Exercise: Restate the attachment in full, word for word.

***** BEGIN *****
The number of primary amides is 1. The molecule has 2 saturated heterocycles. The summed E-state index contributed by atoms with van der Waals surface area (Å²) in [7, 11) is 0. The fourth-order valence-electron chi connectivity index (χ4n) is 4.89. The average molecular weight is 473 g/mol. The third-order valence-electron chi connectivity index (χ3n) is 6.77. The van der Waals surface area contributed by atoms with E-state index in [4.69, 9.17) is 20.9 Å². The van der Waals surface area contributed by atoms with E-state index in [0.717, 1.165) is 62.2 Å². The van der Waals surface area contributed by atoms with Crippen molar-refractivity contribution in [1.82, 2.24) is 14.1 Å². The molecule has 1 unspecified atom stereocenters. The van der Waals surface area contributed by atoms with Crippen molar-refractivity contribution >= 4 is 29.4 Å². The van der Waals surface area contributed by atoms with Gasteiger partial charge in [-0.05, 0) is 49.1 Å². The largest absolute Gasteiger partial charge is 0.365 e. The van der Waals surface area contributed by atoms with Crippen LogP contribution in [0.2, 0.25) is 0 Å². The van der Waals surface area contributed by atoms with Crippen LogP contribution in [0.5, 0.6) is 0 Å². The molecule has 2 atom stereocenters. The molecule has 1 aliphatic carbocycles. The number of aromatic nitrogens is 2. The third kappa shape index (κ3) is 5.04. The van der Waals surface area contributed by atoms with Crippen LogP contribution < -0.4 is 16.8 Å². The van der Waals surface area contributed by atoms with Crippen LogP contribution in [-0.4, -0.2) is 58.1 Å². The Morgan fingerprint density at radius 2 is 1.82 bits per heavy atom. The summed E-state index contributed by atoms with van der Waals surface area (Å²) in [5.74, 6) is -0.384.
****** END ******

The number of primary amides is 1. The molecule has 2 saturated heterocycles. The summed E-state index contributed by atoms with van der Waals surface area (Å²) in [7, 11) is 0. The fourth-order valence-electron chi connectivity index (χ4n) is 4.89. The average molecular weight is 473 g/mol. The third-order valence-electron chi connectivity index (χ3n) is 6.77. The van der Waals surface area contributed by atoms with E-state index in [4.69, 9.17) is 20.9 Å². The van der Waals surface area contributed by atoms with E-state index in [0.717, 1.165) is 62.2 Å². The van der Waals surface area contributed by atoms with Crippen molar-refractivity contribution in [1.82, 2.24) is 14.1 Å². The molecule has 1 unspecified atom stereocenters. The van der Waals surface area contributed by atoms with Crippen molar-refractivity contribution >= 4 is 29.4 Å². The van der Waals surface area contributed by atoms with Gasteiger partial charge in [-0.05, 0) is 49.1 Å². The largest absolute Gasteiger partial charge is 0.365 e. The van der Waals surface area contributed by atoms with Crippen LogP contribution in [0.2, 0.25) is 0 Å². The van der Waals surface area contributed by atoms with Crippen LogP contribution in [0.5, 0.6) is 0 Å². The molecule has 2 atom stereocenters. The molecule has 1 aliphatic carbocycles. The number of aromatic nitrogens is 2. The third kappa shape index (κ3) is 5.04. The van der Waals surface area contributed by atoms with Crippen LogP contribution < -0.4 is 16.8 Å². The van der Waals surface area contributed by atoms with Crippen LogP contribution in [-0.4, -0.2) is 58.1 Å². The Morgan fingerprint density at radius 2 is 1.82 bits per heavy atom. The summed E-state index contributed by atoms with van der Waals surface area (Å²) in [5.74, 6) is -0.384.